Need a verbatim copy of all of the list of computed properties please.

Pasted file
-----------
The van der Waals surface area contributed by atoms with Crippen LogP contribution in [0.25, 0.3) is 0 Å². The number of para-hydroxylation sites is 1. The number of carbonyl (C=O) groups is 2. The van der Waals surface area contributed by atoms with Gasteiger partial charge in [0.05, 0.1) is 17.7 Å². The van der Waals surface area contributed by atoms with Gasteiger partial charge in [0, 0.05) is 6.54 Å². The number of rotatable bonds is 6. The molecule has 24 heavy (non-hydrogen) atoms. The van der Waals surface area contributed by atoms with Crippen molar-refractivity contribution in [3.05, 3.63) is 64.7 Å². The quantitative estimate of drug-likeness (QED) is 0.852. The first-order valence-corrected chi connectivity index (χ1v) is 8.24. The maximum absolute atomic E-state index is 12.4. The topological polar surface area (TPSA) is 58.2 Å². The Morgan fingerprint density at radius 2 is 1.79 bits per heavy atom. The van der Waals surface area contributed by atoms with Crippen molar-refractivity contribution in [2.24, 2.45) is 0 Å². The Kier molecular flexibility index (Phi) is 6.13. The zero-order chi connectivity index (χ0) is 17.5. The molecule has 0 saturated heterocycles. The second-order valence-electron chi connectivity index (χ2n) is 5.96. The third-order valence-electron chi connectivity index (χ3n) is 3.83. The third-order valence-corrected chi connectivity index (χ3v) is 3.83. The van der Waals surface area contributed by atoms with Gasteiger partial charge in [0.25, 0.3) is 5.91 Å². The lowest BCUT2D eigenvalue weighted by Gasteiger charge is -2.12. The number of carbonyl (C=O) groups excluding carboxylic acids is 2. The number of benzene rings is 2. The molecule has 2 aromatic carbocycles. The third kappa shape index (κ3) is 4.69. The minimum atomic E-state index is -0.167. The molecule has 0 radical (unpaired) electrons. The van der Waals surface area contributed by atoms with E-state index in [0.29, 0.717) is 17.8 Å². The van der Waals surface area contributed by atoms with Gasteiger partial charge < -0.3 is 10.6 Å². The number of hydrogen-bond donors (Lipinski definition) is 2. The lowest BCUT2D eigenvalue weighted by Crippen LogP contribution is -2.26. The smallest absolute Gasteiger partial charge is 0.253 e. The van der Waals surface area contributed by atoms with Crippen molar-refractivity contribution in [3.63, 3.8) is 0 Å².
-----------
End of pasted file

The van der Waals surface area contributed by atoms with Crippen LogP contribution in [0.25, 0.3) is 0 Å². The number of para-hydroxylation sites is 1. The number of carbonyl (C=O) groups is 2. The van der Waals surface area contributed by atoms with Gasteiger partial charge in [0.05, 0.1) is 17.7 Å². The van der Waals surface area contributed by atoms with Gasteiger partial charge in [0, 0.05) is 6.54 Å². The number of rotatable bonds is 6. The molecule has 24 heavy (non-hydrogen) atoms. The van der Waals surface area contributed by atoms with Crippen molar-refractivity contribution in [3.05, 3.63) is 64.7 Å². The quantitative estimate of drug-likeness (QED) is 0.852. The first-order valence-corrected chi connectivity index (χ1v) is 8.24. The maximum absolute atomic E-state index is 12.4. The topological polar surface area (TPSA) is 58.2 Å². The Morgan fingerprint density at radius 2 is 1.79 bits per heavy atom. The van der Waals surface area contributed by atoms with Crippen molar-refractivity contribution in [2.24, 2.45) is 0 Å². The Kier molecular flexibility index (Phi) is 6.13. The zero-order chi connectivity index (χ0) is 17.5. The molecule has 0 saturated heterocycles. The second-order valence-electron chi connectivity index (χ2n) is 5.96. The third-order valence-electron chi connectivity index (χ3n) is 3.83. The third-order valence-corrected chi connectivity index (χ3v) is 3.83. The van der Waals surface area contributed by atoms with Gasteiger partial charge in [0.25, 0.3) is 5.91 Å². The lowest BCUT2D eigenvalue weighted by Gasteiger charge is -2.12. The number of carbonyl (C=O) groups excluding carboxylic acids is 2. The number of benzene rings is 2. The molecule has 2 aromatic carbocycles. The third kappa shape index (κ3) is 4.69. The minimum atomic E-state index is -0.167. The molecule has 0 radical (unpaired) electrons. The van der Waals surface area contributed by atoms with E-state index in [0.29, 0.717) is 17.8 Å². The van der Waals surface area contributed by atoms with Gasteiger partial charge < -0.3 is 10.6 Å². The number of hydrogen-bond donors (Lipinski definition) is 2. The lowest BCUT2D eigenvalue weighted by Crippen LogP contribution is -2.26. The smallest absolute Gasteiger partial charge is 0.253 e. The van der Waals surface area contributed by atoms with Crippen molar-refractivity contribution in [3.63, 3.8) is 0 Å².